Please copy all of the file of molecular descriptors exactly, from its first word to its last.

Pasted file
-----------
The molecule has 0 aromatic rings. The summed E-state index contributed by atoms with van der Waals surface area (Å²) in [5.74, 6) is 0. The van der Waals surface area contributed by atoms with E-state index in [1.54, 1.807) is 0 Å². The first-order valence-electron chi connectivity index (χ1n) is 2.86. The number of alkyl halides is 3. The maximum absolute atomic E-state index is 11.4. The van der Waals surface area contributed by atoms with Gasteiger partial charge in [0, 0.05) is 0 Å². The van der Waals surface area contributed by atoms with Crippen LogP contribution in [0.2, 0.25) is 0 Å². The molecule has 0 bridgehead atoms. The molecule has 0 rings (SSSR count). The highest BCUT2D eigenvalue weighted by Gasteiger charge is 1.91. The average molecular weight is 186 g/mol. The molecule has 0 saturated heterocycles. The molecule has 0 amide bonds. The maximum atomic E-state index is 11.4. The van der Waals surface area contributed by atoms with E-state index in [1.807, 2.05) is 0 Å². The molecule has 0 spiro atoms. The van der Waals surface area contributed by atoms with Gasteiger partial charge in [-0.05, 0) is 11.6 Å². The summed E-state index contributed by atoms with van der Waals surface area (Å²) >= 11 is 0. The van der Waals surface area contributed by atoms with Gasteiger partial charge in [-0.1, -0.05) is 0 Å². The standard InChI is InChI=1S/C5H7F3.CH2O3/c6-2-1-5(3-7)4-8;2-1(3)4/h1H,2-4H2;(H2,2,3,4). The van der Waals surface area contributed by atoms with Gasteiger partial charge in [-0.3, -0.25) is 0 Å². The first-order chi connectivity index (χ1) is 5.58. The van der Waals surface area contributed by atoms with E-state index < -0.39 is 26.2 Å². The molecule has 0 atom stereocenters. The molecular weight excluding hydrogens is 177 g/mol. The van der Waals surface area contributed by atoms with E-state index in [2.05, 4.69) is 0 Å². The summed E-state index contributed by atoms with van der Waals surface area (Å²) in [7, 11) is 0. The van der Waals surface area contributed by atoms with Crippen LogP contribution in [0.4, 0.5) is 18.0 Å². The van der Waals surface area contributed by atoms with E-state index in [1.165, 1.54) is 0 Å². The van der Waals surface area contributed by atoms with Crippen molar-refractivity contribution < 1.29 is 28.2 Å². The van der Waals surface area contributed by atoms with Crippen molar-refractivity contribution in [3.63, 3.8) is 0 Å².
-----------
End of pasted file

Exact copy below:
The molecule has 0 aromatic rings. The summed E-state index contributed by atoms with van der Waals surface area (Å²) in [5.74, 6) is 0. The van der Waals surface area contributed by atoms with E-state index in [1.54, 1.807) is 0 Å². The first-order valence-electron chi connectivity index (χ1n) is 2.86. The number of alkyl halides is 3. The maximum absolute atomic E-state index is 11.4. The van der Waals surface area contributed by atoms with Gasteiger partial charge in [0, 0.05) is 0 Å². The van der Waals surface area contributed by atoms with Crippen LogP contribution in [0.2, 0.25) is 0 Å². The molecule has 0 bridgehead atoms. The molecule has 0 rings (SSSR count). The highest BCUT2D eigenvalue weighted by Gasteiger charge is 1.91. The average molecular weight is 186 g/mol. The molecule has 0 saturated heterocycles. The molecule has 0 amide bonds. The maximum atomic E-state index is 11.4. The van der Waals surface area contributed by atoms with E-state index in [1.807, 2.05) is 0 Å². The molecule has 0 spiro atoms. The van der Waals surface area contributed by atoms with Gasteiger partial charge in [-0.05, 0) is 11.6 Å². The summed E-state index contributed by atoms with van der Waals surface area (Å²) >= 11 is 0. The van der Waals surface area contributed by atoms with Gasteiger partial charge in [-0.1, -0.05) is 0 Å². The standard InChI is InChI=1S/C5H7F3.CH2O3/c6-2-1-5(3-7)4-8;2-1(3)4/h1H,2-4H2;(H2,2,3,4). The van der Waals surface area contributed by atoms with Gasteiger partial charge in [-0.3, -0.25) is 0 Å². The first-order chi connectivity index (χ1) is 5.58. The van der Waals surface area contributed by atoms with E-state index < -0.39 is 26.2 Å². The molecule has 0 atom stereocenters. The molecular weight excluding hydrogens is 177 g/mol. The van der Waals surface area contributed by atoms with E-state index in [2.05, 4.69) is 0 Å². The summed E-state index contributed by atoms with van der Waals surface area (Å²) in [7, 11) is 0. The van der Waals surface area contributed by atoms with Crippen LogP contribution in [0.4, 0.5) is 18.0 Å². The van der Waals surface area contributed by atoms with E-state index in [1.165, 1.54) is 0 Å². The van der Waals surface area contributed by atoms with Crippen molar-refractivity contribution < 1.29 is 28.2 Å². The van der Waals surface area contributed by atoms with Crippen molar-refractivity contribution in [3.63, 3.8) is 0 Å².